The other day I was at an appointment, and the doctor told me that they were desperate to hire someone quickly. She said if they got a pulse, they got the job. We both laughed. She said we need another body in here as soon as possible. Sometimes, I said, you know, that doesn’t always work out because they may not be a good fit or worker with that philosophy. The funny thing is my husband was talking to me a while back and suggested that I should write a blog post for “You’ve Got A Pulse, You Got the Job!” I guess God and the universe are telling me it is time to write it.
Filling a chair or position to have a body in it is not a very good idea. When hiring supervisors don’t spend the time to make sure the candidate is someone qualified and will connect well with staff and customers in the long run, it will cause more anguish for everyone involved. Why is that?
One person’s bad attitude, incompetency, or lack of motivation can destroy a cohesive work environment.
Yes, I understand that some companies are understaffed and need people immediately because of high turnover, high caseload, or staffing ratio to the patients or security and safety reasons. However, look at time and expense training someone you will eventually have to let go, or worse, keep someone that is incompetent or a kick-starter to the other employees and customers and causes turmoil in the workplace.
Lowering the hiring standards is not the answer!
Take some time in the hiring process to get to know the candidate. Review the resume and job application. Does this person change jobs every few months? If so, why? Are they promotions or some other reason listed? If not listed, ask the candidate. What kind of positions have they done in the past? Is it equal to the job qualifications? Have specific questions about the job in the interview for the candidate to answer. Were the answers clear and concise, and right? After the interview, call the candidate’s references. Have specific questions about attendance, team player, customer service, and work performance.
If references check out with useful recommendations to the questions answered, ask the candidate to come back and meet your staff if this allowable in your company. Have the candidate engage with the team maybe see what the job duties entail. Remember, the employees have a vested interest because they have to work with this person too. If you have an open, honest relationship with your employees, they will give you their opinion. Ultimately you have the final answer on who to hire and who not to hire.
Spending a little time checking out the candidate may save you, your staff, and customers frustration and protect the company bottom-line on training the wrong person.
To schedule “one on one coaching” with Patti – click on the “Schedule Now” button below:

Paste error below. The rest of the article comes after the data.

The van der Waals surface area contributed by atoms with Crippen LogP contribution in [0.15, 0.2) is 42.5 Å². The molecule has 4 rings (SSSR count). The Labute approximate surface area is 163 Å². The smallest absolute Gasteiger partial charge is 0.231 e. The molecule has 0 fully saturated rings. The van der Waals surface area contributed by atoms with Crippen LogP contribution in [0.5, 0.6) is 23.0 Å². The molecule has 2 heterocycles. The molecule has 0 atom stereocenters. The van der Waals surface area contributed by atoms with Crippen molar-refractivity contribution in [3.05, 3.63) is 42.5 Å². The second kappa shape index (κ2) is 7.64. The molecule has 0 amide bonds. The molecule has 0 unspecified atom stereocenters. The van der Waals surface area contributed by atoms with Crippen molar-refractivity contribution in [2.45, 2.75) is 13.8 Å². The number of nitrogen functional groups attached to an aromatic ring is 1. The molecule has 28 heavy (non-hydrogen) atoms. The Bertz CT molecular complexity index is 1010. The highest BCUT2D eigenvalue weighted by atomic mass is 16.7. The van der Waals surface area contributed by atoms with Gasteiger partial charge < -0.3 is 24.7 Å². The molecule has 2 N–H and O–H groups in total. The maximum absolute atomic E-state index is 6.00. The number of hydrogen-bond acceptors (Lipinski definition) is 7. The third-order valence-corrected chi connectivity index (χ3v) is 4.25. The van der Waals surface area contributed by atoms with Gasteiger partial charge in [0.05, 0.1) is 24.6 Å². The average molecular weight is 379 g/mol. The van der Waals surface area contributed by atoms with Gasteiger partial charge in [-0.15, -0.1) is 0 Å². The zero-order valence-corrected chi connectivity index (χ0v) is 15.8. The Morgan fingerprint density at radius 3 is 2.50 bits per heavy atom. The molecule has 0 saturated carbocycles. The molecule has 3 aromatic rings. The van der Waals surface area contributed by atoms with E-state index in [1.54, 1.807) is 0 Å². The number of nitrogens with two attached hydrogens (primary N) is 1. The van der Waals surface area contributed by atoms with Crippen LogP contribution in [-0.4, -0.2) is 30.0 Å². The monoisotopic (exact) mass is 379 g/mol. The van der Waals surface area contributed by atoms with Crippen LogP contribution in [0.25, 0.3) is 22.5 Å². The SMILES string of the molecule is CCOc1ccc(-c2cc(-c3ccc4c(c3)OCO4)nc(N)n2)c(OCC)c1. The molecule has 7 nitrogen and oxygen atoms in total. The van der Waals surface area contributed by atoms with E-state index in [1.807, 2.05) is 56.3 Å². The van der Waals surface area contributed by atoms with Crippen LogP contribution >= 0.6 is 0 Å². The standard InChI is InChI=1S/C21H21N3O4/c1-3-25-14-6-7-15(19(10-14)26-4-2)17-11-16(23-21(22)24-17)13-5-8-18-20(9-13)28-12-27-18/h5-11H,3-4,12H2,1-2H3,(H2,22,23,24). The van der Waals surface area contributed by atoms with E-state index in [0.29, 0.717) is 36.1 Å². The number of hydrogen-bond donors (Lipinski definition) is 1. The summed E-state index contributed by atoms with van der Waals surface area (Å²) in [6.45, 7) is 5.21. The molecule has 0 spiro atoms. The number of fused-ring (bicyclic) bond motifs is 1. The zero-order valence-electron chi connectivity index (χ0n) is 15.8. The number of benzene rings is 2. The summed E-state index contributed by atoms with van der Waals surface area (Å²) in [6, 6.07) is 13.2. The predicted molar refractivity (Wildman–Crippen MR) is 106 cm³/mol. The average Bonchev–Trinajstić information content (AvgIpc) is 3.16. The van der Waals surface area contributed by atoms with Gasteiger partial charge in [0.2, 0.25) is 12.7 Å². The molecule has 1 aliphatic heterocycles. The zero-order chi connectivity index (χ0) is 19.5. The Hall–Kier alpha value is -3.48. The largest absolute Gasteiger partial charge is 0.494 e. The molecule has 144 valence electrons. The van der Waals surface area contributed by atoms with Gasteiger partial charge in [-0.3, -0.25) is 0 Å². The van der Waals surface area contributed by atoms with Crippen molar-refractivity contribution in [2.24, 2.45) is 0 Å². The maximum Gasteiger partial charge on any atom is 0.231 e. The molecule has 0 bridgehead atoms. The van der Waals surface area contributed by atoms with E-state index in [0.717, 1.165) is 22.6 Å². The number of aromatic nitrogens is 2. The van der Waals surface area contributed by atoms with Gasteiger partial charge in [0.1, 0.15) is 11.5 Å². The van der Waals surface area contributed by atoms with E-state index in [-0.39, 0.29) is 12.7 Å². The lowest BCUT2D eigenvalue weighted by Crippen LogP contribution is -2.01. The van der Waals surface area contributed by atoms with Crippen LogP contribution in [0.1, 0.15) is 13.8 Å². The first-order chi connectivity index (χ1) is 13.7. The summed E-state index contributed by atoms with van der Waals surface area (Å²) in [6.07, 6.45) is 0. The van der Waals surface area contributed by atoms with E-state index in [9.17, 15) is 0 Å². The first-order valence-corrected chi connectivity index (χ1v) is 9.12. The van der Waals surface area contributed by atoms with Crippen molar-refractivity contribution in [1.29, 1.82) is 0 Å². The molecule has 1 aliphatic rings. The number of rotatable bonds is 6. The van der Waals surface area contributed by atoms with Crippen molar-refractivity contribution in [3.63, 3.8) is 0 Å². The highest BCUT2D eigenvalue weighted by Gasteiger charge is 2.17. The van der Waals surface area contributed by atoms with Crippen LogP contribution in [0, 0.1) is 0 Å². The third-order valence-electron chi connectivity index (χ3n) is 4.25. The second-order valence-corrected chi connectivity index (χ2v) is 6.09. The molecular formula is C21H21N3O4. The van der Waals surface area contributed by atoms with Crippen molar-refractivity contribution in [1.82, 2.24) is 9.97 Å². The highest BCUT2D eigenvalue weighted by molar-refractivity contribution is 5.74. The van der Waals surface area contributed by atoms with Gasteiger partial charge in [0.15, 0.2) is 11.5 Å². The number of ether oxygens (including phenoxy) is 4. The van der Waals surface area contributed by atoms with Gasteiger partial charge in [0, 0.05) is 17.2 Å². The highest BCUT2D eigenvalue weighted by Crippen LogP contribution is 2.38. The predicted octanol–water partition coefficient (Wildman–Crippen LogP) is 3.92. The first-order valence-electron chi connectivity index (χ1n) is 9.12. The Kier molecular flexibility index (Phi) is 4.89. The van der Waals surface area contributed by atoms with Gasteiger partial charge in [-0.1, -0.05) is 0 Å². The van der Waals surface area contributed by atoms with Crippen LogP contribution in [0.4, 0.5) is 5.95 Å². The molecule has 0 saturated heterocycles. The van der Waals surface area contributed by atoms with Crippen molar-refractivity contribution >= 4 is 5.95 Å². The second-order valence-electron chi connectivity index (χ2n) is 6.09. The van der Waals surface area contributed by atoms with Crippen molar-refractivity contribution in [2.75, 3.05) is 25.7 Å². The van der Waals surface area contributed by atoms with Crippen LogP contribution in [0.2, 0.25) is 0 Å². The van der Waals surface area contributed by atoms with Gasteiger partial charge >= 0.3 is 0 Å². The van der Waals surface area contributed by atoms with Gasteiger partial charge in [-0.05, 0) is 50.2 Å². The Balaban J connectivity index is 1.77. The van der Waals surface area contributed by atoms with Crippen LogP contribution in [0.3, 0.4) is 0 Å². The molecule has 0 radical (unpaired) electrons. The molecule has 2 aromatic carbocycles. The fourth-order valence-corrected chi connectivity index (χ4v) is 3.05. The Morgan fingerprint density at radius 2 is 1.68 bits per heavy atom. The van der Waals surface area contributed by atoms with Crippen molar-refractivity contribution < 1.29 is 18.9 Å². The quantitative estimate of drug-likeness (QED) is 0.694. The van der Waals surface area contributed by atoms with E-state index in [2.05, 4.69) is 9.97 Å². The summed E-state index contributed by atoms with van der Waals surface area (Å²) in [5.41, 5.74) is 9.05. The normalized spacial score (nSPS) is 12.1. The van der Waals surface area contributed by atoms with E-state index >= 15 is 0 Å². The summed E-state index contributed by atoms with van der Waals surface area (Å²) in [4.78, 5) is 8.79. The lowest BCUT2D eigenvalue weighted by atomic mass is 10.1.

In this episode, Angela and Patti explored criticism and how to respond without it overtaking emotions. To listen to the full episode, click here or on the media player below.
When we thought about this topic, we wanted to know how you handle constructive feedback in your relationships and the work environment.
Some say that Millennials and Gen Z are more sensitive and don’t respond proactively to criticism but instead get demotivated by criticism. So if you’re a Millennial, Gen Z, or any generation, we would love to hear your point of view.
How do you feel about criticism?
Do you want it reframed in positive language?
Can you handle someone saying they don’t like something about what you did?
Can you distinguish between criticism about something you did or said versus about you personally?
Do you find that the older generation’s language comes across critically, and you don’t like it?
Patti shares her experiences on handing criticism in the workplace, and Angela shares how we react from past perceptions of ourselves when we get criticized. Patti and Angela share how to move beyond emotions when receiving criticism and tips on how to respond.
My journal is what I want it to be, what I need it to be, each time I open it and put my pen to the page. This is what a journal is meant to be. ~ Plynn Gutman, Your Journal Companion 365 Writing Prompts to Heighten Awareness of Self and Others
(Patti) Plynn makes the journaling process easy with an entire year’s worth of thought-provoking writing prompts. She explains the emotional and physiological benefits of personal writing gives instruction on several powerful writing techniques and offers tips on “how, where, and when” to start the process.
(Patti) In that presentation, Plynn made journaling fun, easy, and relaxing. We did a few different journaling techniques with her, and I have been hooked on journaling ever since.
(Angela) I started journaling when I was 12 yrs old. At an age where I had very raw feelings, I discovered that I couldn’t put them anywhere; I could put them in my journal. This was in the 80s. For some reason, at school, my teacher had introduced that concept of a journal instead of a diary. And she taught us that a journal was where you could explore writing, but not writing for others, writing for yourself. And being a socially awkward kid who felt I didn’t belong, I found it the perfect place to write my feelings. I also felt my English teacher – Mrs. Casey, was permitting me to dispose of feelings that I didn’t want to share publicly.